It's a rare day when one of your favorite book designers goes to work on one of your favorite authors. But today's the day! British designer David Pearson has just released his covers for Cormac McCarthy's entire catalog, published in the U.K. by Picador. It's a match made in, well, hell—the covers perfectly capture all the bare-bones brutality of McCarthy's writing. That's why Pearson was a perfect choice. He's a type guy. Unlike, say, John Gall, who uses tons of clever imagery, but only a handful of typefaces (he trained with Massimo Vignelli, who said designers only really need to use five or six), Pearson lets type do all the talking. (Don't get me wrong, Gall is brilliant in his own way—check out his Nabokov Collection.)
You probably know Pearson's work on the awesome Great Ideas series, which he designed in 2004 while working at Penguin. Barely a picture at all, just author, title, and a quote from the text. Every one is perfect—the type totally evokes the content: Freud's matter-of-fact Civilization and its Discontents, Nietzsche's half-modern, half-ancient Why I am so Wise. Same thing here. The big, blocky wood type hints at the wild west, of course, but also the eerie mix of pared-down modernism and baroque violence that makes McCarthy's work so great. You can imagine those letters being printed in blood.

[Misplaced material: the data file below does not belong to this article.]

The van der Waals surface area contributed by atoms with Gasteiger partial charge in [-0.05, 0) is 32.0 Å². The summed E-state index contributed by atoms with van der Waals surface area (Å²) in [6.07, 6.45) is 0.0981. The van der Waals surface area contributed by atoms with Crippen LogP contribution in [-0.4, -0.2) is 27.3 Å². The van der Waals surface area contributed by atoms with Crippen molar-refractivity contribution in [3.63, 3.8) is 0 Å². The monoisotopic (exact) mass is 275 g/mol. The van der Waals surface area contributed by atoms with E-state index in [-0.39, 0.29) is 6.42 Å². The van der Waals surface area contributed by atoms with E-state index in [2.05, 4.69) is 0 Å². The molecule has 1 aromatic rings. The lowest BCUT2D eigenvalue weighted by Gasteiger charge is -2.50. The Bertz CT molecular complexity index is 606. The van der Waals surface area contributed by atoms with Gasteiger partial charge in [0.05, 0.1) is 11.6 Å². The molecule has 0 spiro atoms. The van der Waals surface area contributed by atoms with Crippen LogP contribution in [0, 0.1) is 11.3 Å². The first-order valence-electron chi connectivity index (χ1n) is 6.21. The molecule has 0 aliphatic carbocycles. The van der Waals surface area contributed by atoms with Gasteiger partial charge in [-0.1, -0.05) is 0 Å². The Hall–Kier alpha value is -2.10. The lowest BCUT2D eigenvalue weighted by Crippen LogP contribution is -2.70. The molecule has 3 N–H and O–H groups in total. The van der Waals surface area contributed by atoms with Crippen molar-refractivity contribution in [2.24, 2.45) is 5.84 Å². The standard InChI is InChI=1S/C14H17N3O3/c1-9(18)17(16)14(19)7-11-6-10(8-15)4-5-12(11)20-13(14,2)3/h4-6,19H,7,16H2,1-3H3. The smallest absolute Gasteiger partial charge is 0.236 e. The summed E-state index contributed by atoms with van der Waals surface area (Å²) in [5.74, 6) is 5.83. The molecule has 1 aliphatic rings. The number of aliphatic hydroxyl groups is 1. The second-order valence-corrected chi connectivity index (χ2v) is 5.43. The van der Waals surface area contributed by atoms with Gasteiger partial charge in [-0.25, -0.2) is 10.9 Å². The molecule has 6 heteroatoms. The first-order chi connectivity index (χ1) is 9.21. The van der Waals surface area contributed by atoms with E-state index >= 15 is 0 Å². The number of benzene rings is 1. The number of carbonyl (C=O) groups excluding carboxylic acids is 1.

McCarthy and his covers remind me of another literary recluse: the late J.D. Salinger, who designers will probably always admire as the most hard-ass client ever. Salinger had a clause in all his contracts that limited his covers to only the book title and his name, absolutely no images. Somehow Little, Brown got away with those rainbow stripes in the corner, which I never understood. Just as words in the hands of a master like Salinger or McCarthy are never just words, type done right can be so much more than letters.